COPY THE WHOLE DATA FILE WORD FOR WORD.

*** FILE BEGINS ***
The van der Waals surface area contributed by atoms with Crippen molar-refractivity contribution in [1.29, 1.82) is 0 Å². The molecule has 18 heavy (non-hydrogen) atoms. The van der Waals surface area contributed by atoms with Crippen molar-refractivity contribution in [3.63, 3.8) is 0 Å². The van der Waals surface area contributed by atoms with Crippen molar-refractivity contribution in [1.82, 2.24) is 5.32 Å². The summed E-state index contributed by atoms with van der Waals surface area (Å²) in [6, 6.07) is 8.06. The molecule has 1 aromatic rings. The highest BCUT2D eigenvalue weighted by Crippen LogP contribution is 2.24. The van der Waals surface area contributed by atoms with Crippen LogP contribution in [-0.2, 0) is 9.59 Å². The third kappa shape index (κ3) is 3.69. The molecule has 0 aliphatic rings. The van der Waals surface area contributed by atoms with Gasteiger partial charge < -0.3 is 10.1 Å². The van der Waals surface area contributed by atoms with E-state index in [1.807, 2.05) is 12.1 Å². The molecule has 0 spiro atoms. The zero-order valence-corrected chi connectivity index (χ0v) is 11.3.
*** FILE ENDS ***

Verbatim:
The van der Waals surface area contributed by atoms with Crippen molar-refractivity contribution in [1.29, 1.82) is 0 Å². The molecule has 18 heavy (non-hydrogen) atoms. The van der Waals surface area contributed by atoms with Crippen molar-refractivity contribution in [3.63, 3.8) is 0 Å². The van der Waals surface area contributed by atoms with Crippen molar-refractivity contribution in [1.82, 2.24) is 5.32 Å². The summed E-state index contributed by atoms with van der Waals surface area (Å²) in [6, 6.07) is 8.06. The molecule has 1 aromatic rings. The highest BCUT2D eigenvalue weighted by Crippen LogP contribution is 2.24. The van der Waals surface area contributed by atoms with Crippen LogP contribution in [-0.2, 0) is 9.59 Å². The third kappa shape index (κ3) is 3.69. The molecule has 0 aliphatic rings. The van der Waals surface area contributed by atoms with Gasteiger partial charge < -0.3 is 10.1 Å². The van der Waals surface area contributed by atoms with E-state index in [1.807, 2.05) is 12.1 Å². The molecule has 0 spiro atoms. The zero-order valence-corrected chi connectivity index (χ0v) is 11.3.